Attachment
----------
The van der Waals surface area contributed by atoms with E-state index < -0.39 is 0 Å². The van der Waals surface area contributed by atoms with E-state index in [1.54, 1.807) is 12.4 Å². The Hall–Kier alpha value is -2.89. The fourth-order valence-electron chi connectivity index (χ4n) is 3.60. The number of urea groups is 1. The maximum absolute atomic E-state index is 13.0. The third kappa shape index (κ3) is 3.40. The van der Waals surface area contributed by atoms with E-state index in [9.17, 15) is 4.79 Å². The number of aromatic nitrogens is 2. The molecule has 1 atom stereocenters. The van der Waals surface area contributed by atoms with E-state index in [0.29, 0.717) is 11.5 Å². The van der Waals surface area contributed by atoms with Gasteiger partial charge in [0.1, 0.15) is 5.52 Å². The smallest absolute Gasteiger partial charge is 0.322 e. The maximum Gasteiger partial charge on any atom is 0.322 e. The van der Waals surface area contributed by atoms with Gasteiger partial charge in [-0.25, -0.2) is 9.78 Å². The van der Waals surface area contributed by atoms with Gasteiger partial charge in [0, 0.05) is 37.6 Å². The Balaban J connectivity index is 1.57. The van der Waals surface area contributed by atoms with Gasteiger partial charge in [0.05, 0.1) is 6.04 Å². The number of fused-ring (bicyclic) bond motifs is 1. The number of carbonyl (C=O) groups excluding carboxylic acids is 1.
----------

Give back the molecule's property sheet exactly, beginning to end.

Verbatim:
The van der Waals surface area contributed by atoms with E-state index < -0.39 is 0 Å². The van der Waals surface area contributed by atoms with E-state index in [1.54, 1.807) is 12.4 Å². The Hall–Kier alpha value is -2.89. The fourth-order valence-electron chi connectivity index (χ4n) is 3.60. The number of urea groups is 1. The maximum absolute atomic E-state index is 13.0. The third kappa shape index (κ3) is 3.40. The van der Waals surface area contributed by atoms with E-state index in [9.17, 15) is 4.79 Å². The number of aromatic nitrogens is 2. The molecule has 1 atom stereocenters. The van der Waals surface area contributed by atoms with E-state index in [0.29, 0.717) is 11.5 Å². The van der Waals surface area contributed by atoms with Gasteiger partial charge in [0.1, 0.15) is 5.52 Å². The smallest absolute Gasteiger partial charge is 0.322 e. The maximum Gasteiger partial charge on any atom is 0.322 e. The van der Waals surface area contributed by atoms with Gasteiger partial charge in [-0.25, -0.2) is 9.78 Å². The van der Waals surface area contributed by atoms with Gasteiger partial charge in [0, 0.05) is 37.6 Å². The Balaban J connectivity index is 1.57. The van der Waals surface area contributed by atoms with Gasteiger partial charge in [0.05, 0.1) is 6.04 Å². The number of fused-ring (bicyclic) bond motifs is 1. The number of carbonyl (C=O) groups excluding carboxylic acids is 1.